Appellant’s Brief –  The appellant’s brief must contain an “identity of parties and counsel” section.  See TRAP 38.1(a).  This section (which is used for recusal purposes) must include all lawyers who have served as trial counsel in the case.  See TRAP 38.1(a).  To prepare this correctly really requires review of the clerk’s record and reporter’s record.  This list should include all lawyers who appeared at hearings/trial or were listed on pleadings.  The appellant’s brief must contain a “table of contents.”  See TRAP 38.1(b).  The appellant’s brief must contain an “index of authorities.”  See TRAP 38.1(c).  Hyperlinks (from the table of contents, index of authorities, or otherwise) may be helpful to the court but are not required.  The appellant’s brief must contain a “statement of the case” section.  See TRAP 38.1(d).  The statement of the case should be approximately half a page or less, should be limited to a very basic recitation of the type of case (without discussing any of the facts of the case) and procedural history, and should be supported by record references.  See TRAP 38.1(d).  The appellant’s brief must contain an “issues presented” section.  See TRAP 38.1(f).  Regardless of whether argument about a matter is included in the appellate brief, a court of appeals can only reverse based on that matter if it is included in this “issues presented” section.  See Dallas County v. Crestview Corners Car Wash, 370 S.W.3d 25, 56 (Tex. App.—Dallas 2012, pet. denied).  The appellant’s brief must contain a “statement of facts” section.  See TRAP 38.1(g).  The statement of facts should present the facts of the case which are pertinent to the argument being presented in the brief, should not itself include any argument, and should be supported by record references.  See TRAP 38.1(g).  The appellant’s brief must contain a “summary of the argument” section.  See TRAP 38.1(h).  The appellant’s brief must contain an “argument” section.  See TRAP 38.1(I).  The argument must be supported by record references and citations to legal authority.  See TRAP 38.1(I).  The argument must not be conclusory but rather must include substantive legal analysis.  See Gonzalez v. VATR Constr. LLC, 418 S.W.3d 777, 783-84 (Tex. App.—Dallas 2013, no pet.).  The citations to legal authority should be in Bluebook and Greenbook form, including pertinent writ history or petition history.  The appellant’s brief must contain an appendix.  See TRAP 38.1(k)(1).  The appendix must include (1) the trial court’s judgment or other order being appealed; (2) the jury charge and verdict if the case has such documents; (3) the findings of fact and conclusions of law if the case has such documents; (4) the text of any rule, regulation, ordinance, constitutional provision, or other law (excluding case law) on which the argument is based; and (5) the text of any contract or other document that is central to the argument.  See TRAP 38.1(k)(1).  The appendix may include other legal authority or appellate record excerpts when appropriate for advocacy purposes.  See TRAP 38.1(k)(2).  (Because the appendix is not itself part of the appellate record, which is composed of only the clerk’s record and the reporter’s record, merely including a document in the appendix does not make that document subject to being considered by the appellate court as to the factual or procedural history of the case.  For the appellate court to consider a document as to the factual or procedural history of the case, that document must be contained in the appellate record.)  For an appendix that includes more than one item, the appendix must contain bookmarks.  See TRAP 9.4(h).  Electronic bookmarks are preferred (as opposed to separator-page bookmarks).  The appendix (like the rest of the brief) must be text-searchable. See TRAP 9.4(j)(1).  Downloading appendix items (e.g., from Westlaw or a lower court’s website), rather than scanning them, is required whenever downloading is possible. See TRAP 9.4(j)(2).  When filing, the appendix should be included in the same PDF as the appellate brief.  See TRAP 9.4(j)(4).  Hyperlinks from the body of the brief to the appendix may be helpful.  To demonstrate compliance with word count limits, an appellant’s brief must contain a “certificate of compliance” specifying the number of words in certain specified portions of the brief.  See TRAP 9.4(i)(3).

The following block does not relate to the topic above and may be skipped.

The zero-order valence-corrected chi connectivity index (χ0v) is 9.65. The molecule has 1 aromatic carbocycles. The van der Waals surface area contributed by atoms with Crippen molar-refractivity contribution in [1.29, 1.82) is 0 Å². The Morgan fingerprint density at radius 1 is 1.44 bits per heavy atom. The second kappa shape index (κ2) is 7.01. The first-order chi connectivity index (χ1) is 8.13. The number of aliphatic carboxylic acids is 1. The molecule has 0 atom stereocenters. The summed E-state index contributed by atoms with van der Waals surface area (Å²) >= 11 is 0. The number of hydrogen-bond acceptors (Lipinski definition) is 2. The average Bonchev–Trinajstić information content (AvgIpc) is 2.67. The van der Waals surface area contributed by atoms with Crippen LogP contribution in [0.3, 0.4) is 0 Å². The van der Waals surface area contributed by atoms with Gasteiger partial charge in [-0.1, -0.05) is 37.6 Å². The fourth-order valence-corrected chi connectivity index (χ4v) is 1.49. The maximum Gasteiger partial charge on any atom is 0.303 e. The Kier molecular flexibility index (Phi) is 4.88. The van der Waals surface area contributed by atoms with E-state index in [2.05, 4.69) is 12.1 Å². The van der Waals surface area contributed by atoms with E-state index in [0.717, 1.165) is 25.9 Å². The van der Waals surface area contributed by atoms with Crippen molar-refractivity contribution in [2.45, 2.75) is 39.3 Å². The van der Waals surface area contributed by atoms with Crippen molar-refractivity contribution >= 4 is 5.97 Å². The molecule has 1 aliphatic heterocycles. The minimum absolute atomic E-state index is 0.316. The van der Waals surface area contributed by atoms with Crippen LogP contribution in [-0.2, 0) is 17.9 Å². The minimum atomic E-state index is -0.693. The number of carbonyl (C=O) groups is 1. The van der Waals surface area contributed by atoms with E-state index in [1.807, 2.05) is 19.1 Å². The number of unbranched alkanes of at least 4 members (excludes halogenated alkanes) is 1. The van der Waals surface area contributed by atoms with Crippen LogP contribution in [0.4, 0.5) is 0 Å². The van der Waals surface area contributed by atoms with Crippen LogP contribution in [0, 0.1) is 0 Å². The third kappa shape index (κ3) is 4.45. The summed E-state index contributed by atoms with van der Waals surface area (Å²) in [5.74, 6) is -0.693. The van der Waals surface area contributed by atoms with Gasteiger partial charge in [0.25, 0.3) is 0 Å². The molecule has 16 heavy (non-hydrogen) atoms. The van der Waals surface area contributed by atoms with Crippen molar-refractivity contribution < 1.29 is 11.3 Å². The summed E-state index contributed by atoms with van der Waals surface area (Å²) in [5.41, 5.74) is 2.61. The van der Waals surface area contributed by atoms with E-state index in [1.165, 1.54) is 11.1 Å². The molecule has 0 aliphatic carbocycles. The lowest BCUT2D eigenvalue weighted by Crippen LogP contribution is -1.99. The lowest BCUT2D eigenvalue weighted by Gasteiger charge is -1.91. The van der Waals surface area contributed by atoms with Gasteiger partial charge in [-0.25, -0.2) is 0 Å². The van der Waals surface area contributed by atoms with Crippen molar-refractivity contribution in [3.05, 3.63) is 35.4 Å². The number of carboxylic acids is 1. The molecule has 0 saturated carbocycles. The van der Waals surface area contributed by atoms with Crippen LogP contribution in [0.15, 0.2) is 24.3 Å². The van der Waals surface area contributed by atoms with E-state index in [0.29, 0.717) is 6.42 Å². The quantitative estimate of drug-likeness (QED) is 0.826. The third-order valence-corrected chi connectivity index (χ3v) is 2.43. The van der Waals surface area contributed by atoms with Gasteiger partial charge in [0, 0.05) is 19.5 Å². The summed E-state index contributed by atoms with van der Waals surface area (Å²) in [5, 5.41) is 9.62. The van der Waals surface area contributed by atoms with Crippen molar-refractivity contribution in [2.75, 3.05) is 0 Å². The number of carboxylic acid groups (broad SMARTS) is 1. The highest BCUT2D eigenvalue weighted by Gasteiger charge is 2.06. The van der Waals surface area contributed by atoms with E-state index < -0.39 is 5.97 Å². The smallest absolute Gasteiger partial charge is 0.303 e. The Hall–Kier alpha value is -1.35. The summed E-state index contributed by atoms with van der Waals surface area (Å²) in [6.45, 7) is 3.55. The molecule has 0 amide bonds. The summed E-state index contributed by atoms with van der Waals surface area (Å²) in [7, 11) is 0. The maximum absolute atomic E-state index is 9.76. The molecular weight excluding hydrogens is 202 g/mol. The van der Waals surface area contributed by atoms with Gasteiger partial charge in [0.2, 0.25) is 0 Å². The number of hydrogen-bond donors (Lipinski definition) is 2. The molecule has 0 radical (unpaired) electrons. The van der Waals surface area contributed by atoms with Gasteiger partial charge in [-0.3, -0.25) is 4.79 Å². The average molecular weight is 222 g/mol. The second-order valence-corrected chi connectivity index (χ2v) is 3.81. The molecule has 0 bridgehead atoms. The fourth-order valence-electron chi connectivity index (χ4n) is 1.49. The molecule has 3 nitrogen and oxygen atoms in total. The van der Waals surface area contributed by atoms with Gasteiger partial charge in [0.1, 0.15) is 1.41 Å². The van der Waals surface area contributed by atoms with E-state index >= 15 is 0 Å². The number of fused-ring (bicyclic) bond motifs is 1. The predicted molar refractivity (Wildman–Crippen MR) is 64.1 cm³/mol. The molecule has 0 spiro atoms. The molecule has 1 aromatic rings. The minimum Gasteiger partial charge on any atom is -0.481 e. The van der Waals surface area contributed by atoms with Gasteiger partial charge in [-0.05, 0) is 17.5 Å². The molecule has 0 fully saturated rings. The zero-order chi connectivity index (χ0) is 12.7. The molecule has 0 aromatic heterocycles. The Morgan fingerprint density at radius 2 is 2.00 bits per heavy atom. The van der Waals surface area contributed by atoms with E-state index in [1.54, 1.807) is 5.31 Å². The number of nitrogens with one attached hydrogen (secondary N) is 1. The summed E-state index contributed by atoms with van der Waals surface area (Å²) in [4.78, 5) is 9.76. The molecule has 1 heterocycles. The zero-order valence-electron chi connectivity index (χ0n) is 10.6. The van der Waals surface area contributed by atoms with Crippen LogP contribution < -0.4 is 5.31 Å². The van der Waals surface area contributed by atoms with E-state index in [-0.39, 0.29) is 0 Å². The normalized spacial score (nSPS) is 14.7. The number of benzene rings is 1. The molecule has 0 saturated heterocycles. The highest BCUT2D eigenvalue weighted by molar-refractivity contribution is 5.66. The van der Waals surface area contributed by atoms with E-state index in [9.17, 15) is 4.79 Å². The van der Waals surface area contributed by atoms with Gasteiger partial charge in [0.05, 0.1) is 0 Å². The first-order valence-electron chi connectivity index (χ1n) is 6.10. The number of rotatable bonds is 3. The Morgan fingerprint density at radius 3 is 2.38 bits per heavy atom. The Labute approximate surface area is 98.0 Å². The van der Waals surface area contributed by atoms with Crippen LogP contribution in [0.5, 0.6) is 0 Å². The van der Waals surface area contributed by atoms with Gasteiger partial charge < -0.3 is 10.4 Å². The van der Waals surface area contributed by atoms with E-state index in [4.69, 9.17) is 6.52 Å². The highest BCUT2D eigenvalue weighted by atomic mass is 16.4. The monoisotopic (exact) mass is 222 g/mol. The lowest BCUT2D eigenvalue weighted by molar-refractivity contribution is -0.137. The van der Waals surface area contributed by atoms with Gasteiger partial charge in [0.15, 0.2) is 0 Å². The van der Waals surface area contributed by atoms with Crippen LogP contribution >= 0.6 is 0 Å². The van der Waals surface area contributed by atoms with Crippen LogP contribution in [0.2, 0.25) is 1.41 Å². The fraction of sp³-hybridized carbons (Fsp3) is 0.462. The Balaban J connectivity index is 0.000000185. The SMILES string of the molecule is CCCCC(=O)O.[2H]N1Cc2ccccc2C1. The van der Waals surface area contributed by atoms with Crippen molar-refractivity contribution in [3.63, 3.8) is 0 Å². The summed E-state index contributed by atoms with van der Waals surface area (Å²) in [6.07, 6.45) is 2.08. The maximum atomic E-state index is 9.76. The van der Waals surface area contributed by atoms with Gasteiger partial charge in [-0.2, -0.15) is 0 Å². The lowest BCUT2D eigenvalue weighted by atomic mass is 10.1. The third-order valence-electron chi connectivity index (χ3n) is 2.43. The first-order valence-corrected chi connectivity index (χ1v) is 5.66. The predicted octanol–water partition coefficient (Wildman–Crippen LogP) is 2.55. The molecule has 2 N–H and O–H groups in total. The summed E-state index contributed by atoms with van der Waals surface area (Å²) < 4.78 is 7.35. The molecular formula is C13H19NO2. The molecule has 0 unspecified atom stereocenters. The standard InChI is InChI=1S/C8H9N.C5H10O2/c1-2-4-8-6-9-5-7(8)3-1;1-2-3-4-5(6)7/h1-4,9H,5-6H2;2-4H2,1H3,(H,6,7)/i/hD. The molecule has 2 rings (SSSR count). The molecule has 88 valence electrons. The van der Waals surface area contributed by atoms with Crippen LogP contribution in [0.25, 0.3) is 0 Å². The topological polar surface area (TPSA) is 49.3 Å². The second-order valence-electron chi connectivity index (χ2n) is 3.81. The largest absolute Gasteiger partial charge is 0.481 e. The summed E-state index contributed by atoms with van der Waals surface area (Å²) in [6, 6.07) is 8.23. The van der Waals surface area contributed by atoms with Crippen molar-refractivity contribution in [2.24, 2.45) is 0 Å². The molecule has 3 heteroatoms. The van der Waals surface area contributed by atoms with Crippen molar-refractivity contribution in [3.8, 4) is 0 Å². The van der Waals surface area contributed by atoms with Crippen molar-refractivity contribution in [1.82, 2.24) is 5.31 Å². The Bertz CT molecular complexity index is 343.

Appellee’s Brief – The appellee’s brief must include most of the same sections as the appellant’s brief.  See TRAP 38.2.

Reply Brief – Although the rules don’t specify this, if the appellant files a reply brief, the reply brief is expected to include a table of contacts and an index of authorities.

Petition for Writ of Mandamus – A petition for writ of mandamus must include many of the same sections required in an appellant’s brief plus some additional sections.  See TRAP 52.3(e).  Additionally, a petition for writ of mandamus must contain a “statement of jurisdiction” section.  See TRAP 52.3(e).  A petition for writ of mandamus must also contain a certification from counsel that he has reviewed the petition and confirmed that every factual statement therein is supported by competent evidence included in the appendix or record.  See TRAP 52.3(j).  The appendix to a petition for writ of mandamus must contain a certified or sworn copy of any order complained of.  See TRAP 52.3(k)(1)(A).  When filing a petition for writ of mandamus, the filing party (called the “relator”) must also file a “mandamus record” containing (1) a certified or sworn (i.e., via affidavit from counsel) copy of every pertinent document; (2) an authenticated transcript of any relevant testimony or a statement that there was no testimony offered related to the complained-of matter; and (3) an index listing all of the materials included in the mandamus record.  See TRAP 52.7(a, c).  The mandamus record is not the same thing as the appendix to the petition for writ of mandamus.  Although not required by the rules, it is helpful to Bates label the mandamus record (like the trial court clerk does with a clerk’s record) and to reference those Bates labeled page numbers in the mandamus petition.  For a mandamus record that includes more than one item, the mandamus record must contain bookmarks.  See TRAP 9.4(h).  Electronic bookmarks are preferred (as opposed to separator-page bookmarks).

Petition for Review – A petition for review must include many of the same sections required in an appellant’s brief plus some additional sections.  See TRAP 53.2.  For example, a petition for review must contain a “statement of jurisdiction” section.  See TRAP 53.2(e).

An appendix in an appellate brief and a record in a mandamus proceeding often contain what the rules define as “sensitive data.”  That includes drivers license numbers, social security numbers, and bank account numbers.   See TRAP 9.9(a).  All sensitive data must be redacted from an appellate brief, a record in a mandamus proceeding, and any other appellate filing by a litigant (but not a filing by the trial court clerk or the court reporter).  See TRAP 9.9(a).

Share